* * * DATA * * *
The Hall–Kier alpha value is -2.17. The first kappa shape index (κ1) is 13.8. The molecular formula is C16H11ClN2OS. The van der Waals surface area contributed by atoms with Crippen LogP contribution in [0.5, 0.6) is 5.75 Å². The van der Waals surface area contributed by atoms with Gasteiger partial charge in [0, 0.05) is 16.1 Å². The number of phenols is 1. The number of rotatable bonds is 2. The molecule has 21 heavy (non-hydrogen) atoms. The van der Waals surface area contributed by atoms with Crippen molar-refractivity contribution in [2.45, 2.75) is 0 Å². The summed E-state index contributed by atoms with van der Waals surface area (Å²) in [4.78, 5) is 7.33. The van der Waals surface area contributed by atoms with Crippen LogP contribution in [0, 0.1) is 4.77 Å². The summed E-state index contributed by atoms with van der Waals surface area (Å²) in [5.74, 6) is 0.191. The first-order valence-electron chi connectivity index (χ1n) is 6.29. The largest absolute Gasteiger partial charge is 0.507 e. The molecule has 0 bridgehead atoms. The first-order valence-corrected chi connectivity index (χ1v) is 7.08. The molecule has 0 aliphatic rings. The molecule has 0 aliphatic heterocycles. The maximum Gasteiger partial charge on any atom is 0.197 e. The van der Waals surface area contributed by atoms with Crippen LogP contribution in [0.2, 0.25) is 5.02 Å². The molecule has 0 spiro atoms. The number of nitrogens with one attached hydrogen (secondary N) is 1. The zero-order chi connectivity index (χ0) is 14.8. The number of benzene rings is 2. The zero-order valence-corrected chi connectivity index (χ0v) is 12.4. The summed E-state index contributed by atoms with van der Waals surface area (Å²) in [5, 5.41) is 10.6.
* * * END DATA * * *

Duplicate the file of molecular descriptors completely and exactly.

The Hall–Kier alpha value is -2.17. The first kappa shape index (κ1) is 13.8. The molecular formula is C16H11ClN2OS. The van der Waals surface area contributed by atoms with Crippen LogP contribution in [0.5, 0.6) is 5.75 Å². The van der Waals surface area contributed by atoms with Gasteiger partial charge in [0, 0.05) is 16.1 Å². The number of phenols is 1. The number of rotatable bonds is 2. The molecule has 21 heavy (non-hydrogen) atoms. The van der Waals surface area contributed by atoms with Crippen molar-refractivity contribution in [2.45, 2.75) is 0 Å². The summed E-state index contributed by atoms with van der Waals surface area (Å²) in [4.78, 5) is 7.33. The van der Waals surface area contributed by atoms with Crippen LogP contribution in [0, 0.1) is 4.77 Å². The summed E-state index contributed by atoms with van der Waals surface area (Å²) in [5.74, 6) is 0.191. The first-order valence-electron chi connectivity index (χ1n) is 6.29. The largest absolute Gasteiger partial charge is 0.507 e. The molecule has 0 bridgehead atoms. The first-order valence-corrected chi connectivity index (χ1v) is 7.08. The molecule has 0 aliphatic rings. The molecule has 0 aliphatic heterocycles. The maximum Gasteiger partial charge on any atom is 0.197 e. The van der Waals surface area contributed by atoms with Crippen LogP contribution in [0.2, 0.25) is 5.02 Å². The molecule has 0 spiro atoms. The number of nitrogens with one attached hydrogen (secondary N) is 1. The zero-order chi connectivity index (χ0) is 14.8. The number of benzene rings is 2. The zero-order valence-corrected chi connectivity index (χ0v) is 12.4. The summed E-state index contributed by atoms with van der Waals surface area (Å²) in [5, 5.41) is 10.6.